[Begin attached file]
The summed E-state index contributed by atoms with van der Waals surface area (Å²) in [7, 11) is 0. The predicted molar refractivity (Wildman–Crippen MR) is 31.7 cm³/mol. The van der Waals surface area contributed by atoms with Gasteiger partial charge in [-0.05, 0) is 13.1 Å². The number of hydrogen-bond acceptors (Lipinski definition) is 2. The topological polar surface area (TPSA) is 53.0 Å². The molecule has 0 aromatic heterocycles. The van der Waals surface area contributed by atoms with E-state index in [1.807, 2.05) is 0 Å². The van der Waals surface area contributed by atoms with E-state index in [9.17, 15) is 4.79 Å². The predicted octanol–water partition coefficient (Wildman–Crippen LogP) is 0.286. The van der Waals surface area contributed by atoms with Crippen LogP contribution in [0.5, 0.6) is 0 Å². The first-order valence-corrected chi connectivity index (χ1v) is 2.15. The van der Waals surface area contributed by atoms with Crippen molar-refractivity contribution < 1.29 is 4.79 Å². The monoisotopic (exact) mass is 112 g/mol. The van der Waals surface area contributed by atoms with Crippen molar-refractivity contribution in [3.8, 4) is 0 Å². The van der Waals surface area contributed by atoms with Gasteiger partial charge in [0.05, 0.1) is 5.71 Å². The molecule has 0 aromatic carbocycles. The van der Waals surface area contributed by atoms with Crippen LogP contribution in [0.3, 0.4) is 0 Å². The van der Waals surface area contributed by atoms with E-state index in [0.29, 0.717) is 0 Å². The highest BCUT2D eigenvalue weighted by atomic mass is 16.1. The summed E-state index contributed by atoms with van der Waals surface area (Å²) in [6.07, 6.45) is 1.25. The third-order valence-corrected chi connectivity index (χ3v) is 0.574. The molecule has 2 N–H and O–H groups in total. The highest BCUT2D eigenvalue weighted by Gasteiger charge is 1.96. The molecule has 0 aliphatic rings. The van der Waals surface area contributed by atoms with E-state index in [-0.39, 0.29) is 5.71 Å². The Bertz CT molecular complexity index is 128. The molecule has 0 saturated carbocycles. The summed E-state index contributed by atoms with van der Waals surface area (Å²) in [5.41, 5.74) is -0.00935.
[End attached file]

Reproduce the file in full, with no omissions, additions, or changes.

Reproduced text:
The summed E-state index contributed by atoms with van der Waals surface area (Å²) in [7, 11) is 0. The predicted molar refractivity (Wildman–Crippen MR) is 31.7 cm³/mol. The van der Waals surface area contributed by atoms with Gasteiger partial charge in [-0.05, 0) is 13.1 Å². The number of hydrogen-bond acceptors (Lipinski definition) is 2. The topological polar surface area (TPSA) is 53.0 Å². The molecule has 0 aromatic heterocycles. The van der Waals surface area contributed by atoms with E-state index in [1.807, 2.05) is 0 Å². The van der Waals surface area contributed by atoms with E-state index in [9.17, 15) is 4.79 Å². The predicted octanol–water partition coefficient (Wildman–Crippen LogP) is 0.286. The van der Waals surface area contributed by atoms with Crippen LogP contribution in [0.5, 0.6) is 0 Å². The first-order valence-corrected chi connectivity index (χ1v) is 2.15. The van der Waals surface area contributed by atoms with Crippen molar-refractivity contribution < 1.29 is 4.79 Å². The monoisotopic (exact) mass is 112 g/mol. The van der Waals surface area contributed by atoms with Crippen molar-refractivity contribution in [3.8, 4) is 0 Å². The van der Waals surface area contributed by atoms with Gasteiger partial charge in [0.05, 0.1) is 5.71 Å². The molecule has 0 aromatic carbocycles. The van der Waals surface area contributed by atoms with Crippen LogP contribution in [0.3, 0.4) is 0 Å². The van der Waals surface area contributed by atoms with E-state index in [0.29, 0.717) is 0 Å². The highest BCUT2D eigenvalue weighted by atomic mass is 16.1. The summed E-state index contributed by atoms with van der Waals surface area (Å²) in [6.07, 6.45) is 1.25. The third-order valence-corrected chi connectivity index (χ3v) is 0.574. The molecule has 2 N–H and O–H groups in total. The highest BCUT2D eigenvalue weighted by Gasteiger charge is 1.96. The molecule has 0 aliphatic rings. The van der Waals surface area contributed by atoms with E-state index in [-0.39, 0.29) is 5.71 Å². The Bertz CT molecular complexity index is 128. The molecule has 0 saturated carbocycles. The summed E-state index contributed by atoms with van der Waals surface area (Å²) in [5.41, 5.74) is -0.00935.